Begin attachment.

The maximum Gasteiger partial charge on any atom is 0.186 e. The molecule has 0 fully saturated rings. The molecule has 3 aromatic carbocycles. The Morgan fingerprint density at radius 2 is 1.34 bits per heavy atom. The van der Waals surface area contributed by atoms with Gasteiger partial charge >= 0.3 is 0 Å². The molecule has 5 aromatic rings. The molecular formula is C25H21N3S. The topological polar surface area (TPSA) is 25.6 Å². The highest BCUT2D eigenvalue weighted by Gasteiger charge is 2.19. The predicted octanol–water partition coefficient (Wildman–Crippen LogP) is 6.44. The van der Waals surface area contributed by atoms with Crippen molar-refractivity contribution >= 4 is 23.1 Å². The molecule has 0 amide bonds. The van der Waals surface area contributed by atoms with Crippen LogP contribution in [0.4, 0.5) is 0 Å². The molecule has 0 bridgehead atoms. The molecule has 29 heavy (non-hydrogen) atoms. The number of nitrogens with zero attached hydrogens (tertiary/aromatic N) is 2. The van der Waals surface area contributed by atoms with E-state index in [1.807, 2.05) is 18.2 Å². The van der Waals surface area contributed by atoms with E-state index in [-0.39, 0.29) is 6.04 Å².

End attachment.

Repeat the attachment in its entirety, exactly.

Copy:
The maximum Gasteiger partial charge on any atom is 0.186 e. The molecule has 0 fully saturated rings. The molecule has 3 aromatic carbocycles. The Morgan fingerprint density at radius 2 is 1.34 bits per heavy atom. The van der Waals surface area contributed by atoms with Gasteiger partial charge >= 0.3 is 0 Å². The molecule has 5 aromatic rings. The molecular formula is C25H21N3S. The topological polar surface area (TPSA) is 25.6 Å². The highest BCUT2D eigenvalue weighted by Gasteiger charge is 2.19. The predicted octanol–water partition coefficient (Wildman–Crippen LogP) is 6.44. The van der Waals surface area contributed by atoms with Crippen molar-refractivity contribution >= 4 is 23.1 Å². The molecule has 0 amide bonds. The van der Waals surface area contributed by atoms with Crippen LogP contribution in [0.4, 0.5) is 0 Å². The molecule has 0 bridgehead atoms. The molecule has 29 heavy (non-hydrogen) atoms. The number of nitrogens with zero attached hydrogens (tertiary/aromatic N) is 2. The van der Waals surface area contributed by atoms with E-state index in [1.807, 2.05) is 18.2 Å². The van der Waals surface area contributed by atoms with E-state index in [-0.39, 0.29) is 6.04 Å².